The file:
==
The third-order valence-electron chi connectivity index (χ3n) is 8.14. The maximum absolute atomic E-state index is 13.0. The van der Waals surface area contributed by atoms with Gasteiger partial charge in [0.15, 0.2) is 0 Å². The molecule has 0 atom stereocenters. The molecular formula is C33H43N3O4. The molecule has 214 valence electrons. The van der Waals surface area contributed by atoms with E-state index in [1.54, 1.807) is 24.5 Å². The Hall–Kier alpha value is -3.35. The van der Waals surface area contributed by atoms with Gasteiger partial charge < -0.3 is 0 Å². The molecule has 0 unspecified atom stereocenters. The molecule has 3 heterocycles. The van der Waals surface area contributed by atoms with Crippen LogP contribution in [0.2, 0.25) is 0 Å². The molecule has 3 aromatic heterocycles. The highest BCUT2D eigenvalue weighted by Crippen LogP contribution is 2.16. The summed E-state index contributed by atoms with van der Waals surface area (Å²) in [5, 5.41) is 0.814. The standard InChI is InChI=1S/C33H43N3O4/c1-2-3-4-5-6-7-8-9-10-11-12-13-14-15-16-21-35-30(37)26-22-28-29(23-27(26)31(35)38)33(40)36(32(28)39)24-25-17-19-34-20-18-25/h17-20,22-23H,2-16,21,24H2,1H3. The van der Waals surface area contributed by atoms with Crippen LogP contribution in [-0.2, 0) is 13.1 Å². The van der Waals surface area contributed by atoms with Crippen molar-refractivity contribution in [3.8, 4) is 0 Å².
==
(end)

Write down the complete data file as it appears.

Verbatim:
The third-order valence-electron chi connectivity index (χ3n) is 8.14. The maximum absolute atomic E-state index is 13.0. The van der Waals surface area contributed by atoms with Gasteiger partial charge in [0.15, 0.2) is 0 Å². The molecule has 0 atom stereocenters. The molecular formula is C33H43N3O4. The molecule has 214 valence electrons. The van der Waals surface area contributed by atoms with E-state index in [1.54, 1.807) is 24.5 Å². The Hall–Kier alpha value is -3.35. The van der Waals surface area contributed by atoms with Gasteiger partial charge < -0.3 is 0 Å². The molecule has 0 unspecified atom stereocenters. The molecule has 3 heterocycles. The van der Waals surface area contributed by atoms with Crippen LogP contribution in [0.2, 0.25) is 0 Å². The molecule has 3 aromatic heterocycles. The highest BCUT2D eigenvalue weighted by Crippen LogP contribution is 2.16. The summed E-state index contributed by atoms with van der Waals surface area (Å²) in [5, 5.41) is 0.814. The standard InChI is InChI=1S/C33H43N3O4/c1-2-3-4-5-6-7-8-9-10-11-12-13-14-15-16-21-35-30(37)26-22-28-29(23-27(26)31(35)38)33(40)36(32(28)39)24-25-17-19-34-20-18-25/h17-20,22-23H,2-16,21,24H2,1H3. The van der Waals surface area contributed by atoms with Crippen LogP contribution in [-0.2, 0) is 13.1 Å². The van der Waals surface area contributed by atoms with Crippen molar-refractivity contribution in [3.8, 4) is 0 Å².